This report was updated on Dec. 8, 2017, to clarify state variation in the number of health professional employees for every 1,000 inmates in custody.
This report was updated on Oct. 30, 2017, to reflect revised data submitted by the Mississippi Department of Corrections pertaining to Medicaid enrollment.
On Oct. 27, 2017, the New Mexico Corrections Department (NMCD) reported to Pew researchers that its per-inmate health care spending figures in this report are inaccurate, reflecting incorrect information provided earlier by department officials. Pew has asked the state to supply in writing revised data and guidance; once these are submitted, Pew will amend or update the report as necessary. Questions related to these data should be directed to NMCD.
Prison health care sits at the intersection of pressing state priorities. From protecting public safety to fighting disease and promoting physical and behavioral health, and from fine-tuning budgets that trim waste to investing in cost-effective programming with long-term payoffs, the health care that prisons provide to incarcerated individuals and the care that prisons facilitate post-release is a critical linchpin with far-reaching implications.
On a typical day, state prisons house more than a million people, many of whom have extensive and communicable health ailments. The manner in which services are provided affects state budgets because of the expensive treatments for some common conditions, the downstream costs of delayed or inadequate care, and the legal and financial consequences of being found to violate inmates’ constitutional rights to “reasonably adequate” care. Moreover, with nearly all incarcerated individuals eventually returning to society, treatment and discharge planning—especially for those with a substance use disorder, mental illness, or infectious disease—play an important role in statewide anti-recidivism and public health efforts. Taken together, these realities call for the attention of policymakers and administrators.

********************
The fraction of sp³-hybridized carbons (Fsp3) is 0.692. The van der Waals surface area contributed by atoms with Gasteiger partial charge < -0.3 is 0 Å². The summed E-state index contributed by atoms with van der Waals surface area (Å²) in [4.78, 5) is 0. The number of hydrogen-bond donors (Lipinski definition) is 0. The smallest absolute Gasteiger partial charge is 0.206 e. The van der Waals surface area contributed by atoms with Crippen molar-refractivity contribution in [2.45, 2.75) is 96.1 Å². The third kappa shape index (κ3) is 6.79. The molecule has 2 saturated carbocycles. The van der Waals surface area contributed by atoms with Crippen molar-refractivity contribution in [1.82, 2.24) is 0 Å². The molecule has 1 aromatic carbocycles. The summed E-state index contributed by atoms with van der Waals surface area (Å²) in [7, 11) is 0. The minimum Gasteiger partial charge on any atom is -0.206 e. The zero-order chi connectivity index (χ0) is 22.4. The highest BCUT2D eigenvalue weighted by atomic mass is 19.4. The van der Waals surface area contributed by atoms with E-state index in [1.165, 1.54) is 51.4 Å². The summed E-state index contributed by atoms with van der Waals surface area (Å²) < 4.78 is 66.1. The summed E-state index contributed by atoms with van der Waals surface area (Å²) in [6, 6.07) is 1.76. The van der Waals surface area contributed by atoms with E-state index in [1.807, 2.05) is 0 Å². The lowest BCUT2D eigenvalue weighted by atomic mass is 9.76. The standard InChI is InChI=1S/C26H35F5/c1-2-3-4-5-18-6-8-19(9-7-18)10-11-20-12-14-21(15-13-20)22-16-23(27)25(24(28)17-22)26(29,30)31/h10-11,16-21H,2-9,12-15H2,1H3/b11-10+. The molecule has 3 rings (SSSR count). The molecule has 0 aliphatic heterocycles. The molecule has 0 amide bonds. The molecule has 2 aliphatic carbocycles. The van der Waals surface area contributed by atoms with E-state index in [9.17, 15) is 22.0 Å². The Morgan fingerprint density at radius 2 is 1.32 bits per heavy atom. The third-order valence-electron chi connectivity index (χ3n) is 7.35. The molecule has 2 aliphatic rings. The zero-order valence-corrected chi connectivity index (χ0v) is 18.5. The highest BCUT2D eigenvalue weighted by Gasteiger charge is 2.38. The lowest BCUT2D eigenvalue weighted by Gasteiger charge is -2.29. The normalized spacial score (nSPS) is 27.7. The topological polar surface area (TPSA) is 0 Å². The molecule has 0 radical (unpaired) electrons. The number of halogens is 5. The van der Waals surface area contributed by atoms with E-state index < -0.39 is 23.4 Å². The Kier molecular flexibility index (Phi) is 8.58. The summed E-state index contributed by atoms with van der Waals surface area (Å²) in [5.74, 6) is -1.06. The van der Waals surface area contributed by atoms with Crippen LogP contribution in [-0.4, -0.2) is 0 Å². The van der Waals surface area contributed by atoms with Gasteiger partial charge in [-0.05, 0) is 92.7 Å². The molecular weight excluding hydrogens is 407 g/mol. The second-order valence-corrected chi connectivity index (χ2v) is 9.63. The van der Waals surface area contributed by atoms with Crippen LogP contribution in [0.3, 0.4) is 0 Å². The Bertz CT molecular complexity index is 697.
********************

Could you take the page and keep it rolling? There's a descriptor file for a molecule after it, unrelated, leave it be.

Yet these officials often lack the information they require to build and maintain high-performing prison health care systems that proactively make the most of diagnostic and treatment opportunities and avert the harmful and expensive consequences of inattention or missteps. They need to know how much money is being spent on what services and why; what benefits are achieved for those dollars; and whether these benefits are preserved post-prison through well-coordinated prison-to-community transitions.
This first-of-its-kind report, using data collected from two 50-state surveys administered by The Pew Charitable Trusts and the Vera Institute of Justice, along with interviews with more than 75 state officials, updates previous Pew research on spending trends in prison health care. The report also incorporates information on the operational characteristics of states’ prison health care systems; whether and how states monitor the quality of care provided— the critical counterpart to cost when assessing value; and common care continuity strategies for people leaving prison. The aim is to begin to paint a comprehensive picture for policymakers, administrators, and other stakeholders of how states fund and deliver prison health care, how they compare with one another, and some reasons for differences. These stakeholders can use such practical information and insights to help optimize policies and programs in the service of incarcerated individuals, state residents, and taxpayers.
The first of the two surveys,for which every state except New Hampshire provided data, queried senior budget staff of state departments of correction on expenditures, prison population demographics, the health care delivery system employed, and staffing. The second survey, for which every state except Alabama, Kansas, and New Hampshire provided data, collected information from senior health care staff of departments of correction on efforts to monitor the quality of care provided, disease prevalence tracking, and services to facilitate care continuity at release.
Notes: The 49-state median excludes New Hampshire, which did not provide data.
Nominal spending data for fiscal 2010–15 were converted to 2015 dollars using the Implicit Price Deflator for Gross Domestic Product included in the Bureau of Economic Analysis’ National Income and Product Accounts.
North Dakota did not report spending data for fiscal year 2010.
In Louisiana, beginning in fiscal 2014, off-site medical costs were included in the Department of Correction’s budget, rather than Louisiana State University’s. This shift resulted in a $20 million (44 percent) increase in health care spending by the department from fiscal 2013 to fiscal 2014 and contributed to the department’s reported per-inmate health care spending increase from fiscal 2010 to fiscal 2015.
(See Appendix C, Table C.3 for state data.)
Well-run, forward-thinking prison health care systems are vital to state aims of providing care to incarcerated individuals, protecting communities, strengthening public health, and spending money wisely. Likewise, poorly performing systems threaten to make states less safe, less healthy, and less fiscally prudent. Put simply: The stakes extend far beyond the confines of prison gates.